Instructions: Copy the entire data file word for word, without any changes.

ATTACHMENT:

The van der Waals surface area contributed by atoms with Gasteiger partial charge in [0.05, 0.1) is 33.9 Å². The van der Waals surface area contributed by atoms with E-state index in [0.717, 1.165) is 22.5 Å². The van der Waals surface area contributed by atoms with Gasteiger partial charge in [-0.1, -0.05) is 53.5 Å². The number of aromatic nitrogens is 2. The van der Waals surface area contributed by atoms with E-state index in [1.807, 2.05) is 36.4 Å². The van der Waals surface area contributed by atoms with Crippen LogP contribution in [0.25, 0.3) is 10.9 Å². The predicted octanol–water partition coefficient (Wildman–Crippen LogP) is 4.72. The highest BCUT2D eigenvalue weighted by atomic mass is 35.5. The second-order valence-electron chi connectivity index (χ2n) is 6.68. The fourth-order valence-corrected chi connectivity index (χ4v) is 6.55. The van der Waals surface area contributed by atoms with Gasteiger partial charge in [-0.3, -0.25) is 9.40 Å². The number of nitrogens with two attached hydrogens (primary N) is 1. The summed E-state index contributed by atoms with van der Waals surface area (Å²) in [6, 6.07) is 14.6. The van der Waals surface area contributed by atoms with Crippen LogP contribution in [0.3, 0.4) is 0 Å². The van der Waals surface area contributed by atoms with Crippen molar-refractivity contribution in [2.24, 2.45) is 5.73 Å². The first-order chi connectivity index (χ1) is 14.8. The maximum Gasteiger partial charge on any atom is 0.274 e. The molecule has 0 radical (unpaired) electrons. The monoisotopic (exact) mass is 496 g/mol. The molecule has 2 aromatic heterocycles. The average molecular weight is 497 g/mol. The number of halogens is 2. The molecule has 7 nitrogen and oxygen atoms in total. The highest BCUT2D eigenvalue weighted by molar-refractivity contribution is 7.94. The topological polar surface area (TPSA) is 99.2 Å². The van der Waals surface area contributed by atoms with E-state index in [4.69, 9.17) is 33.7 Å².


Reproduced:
The van der Waals surface area contributed by atoms with Gasteiger partial charge in [0.05, 0.1) is 33.9 Å². The van der Waals surface area contributed by atoms with E-state index in [0.717, 1.165) is 22.5 Å². The van der Waals surface area contributed by atoms with Gasteiger partial charge in [-0.1, -0.05) is 53.5 Å². The number of aromatic nitrogens is 2. The van der Waals surface area contributed by atoms with E-state index in [1.807, 2.05) is 36.4 Å². The van der Waals surface area contributed by atoms with Crippen LogP contribution in [0.25, 0.3) is 10.9 Å². The predicted octanol–water partition coefficient (Wildman–Crippen LogP) is 4.72. The highest BCUT2D eigenvalue weighted by atomic mass is 35.5. The second-order valence-electron chi connectivity index (χ2n) is 6.68. The fourth-order valence-corrected chi connectivity index (χ4v) is 6.55. The van der Waals surface area contributed by atoms with Gasteiger partial charge in [-0.3, -0.25) is 9.40 Å². The number of nitrogens with two attached hydrogens (primary N) is 1. The summed E-state index contributed by atoms with van der Waals surface area (Å²) in [6, 6.07) is 14.6. The van der Waals surface area contributed by atoms with Crippen LogP contribution in [0.3, 0.4) is 0 Å². The van der Waals surface area contributed by atoms with Crippen molar-refractivity contribution in [2.24, 2.45) is 5.73 Å². The first-order chi connectivity index (χ1) is 14.8. The maximum Gasteiger partial charge on any atom is 0.274 e. The molecule has 0 radical (unpaired) electrons. The monoisotopic (exact) mass is 496 g/mol. The molecule has 2 aromatic heterocycles. The average molecular weight is 497 g/mol. The number of halogens is 2. The molecule has 7 nitrogen and oxygen atoms in total. The highest BCUT2D eigenvalue weighted by molar-refractivity contribution is 7.94. The topological polar surface area (TPSA) is 99.2 Å². The van der Waals surface area contributed by atoms with E-state index in [4.69, 9.17) is 33.7 Å².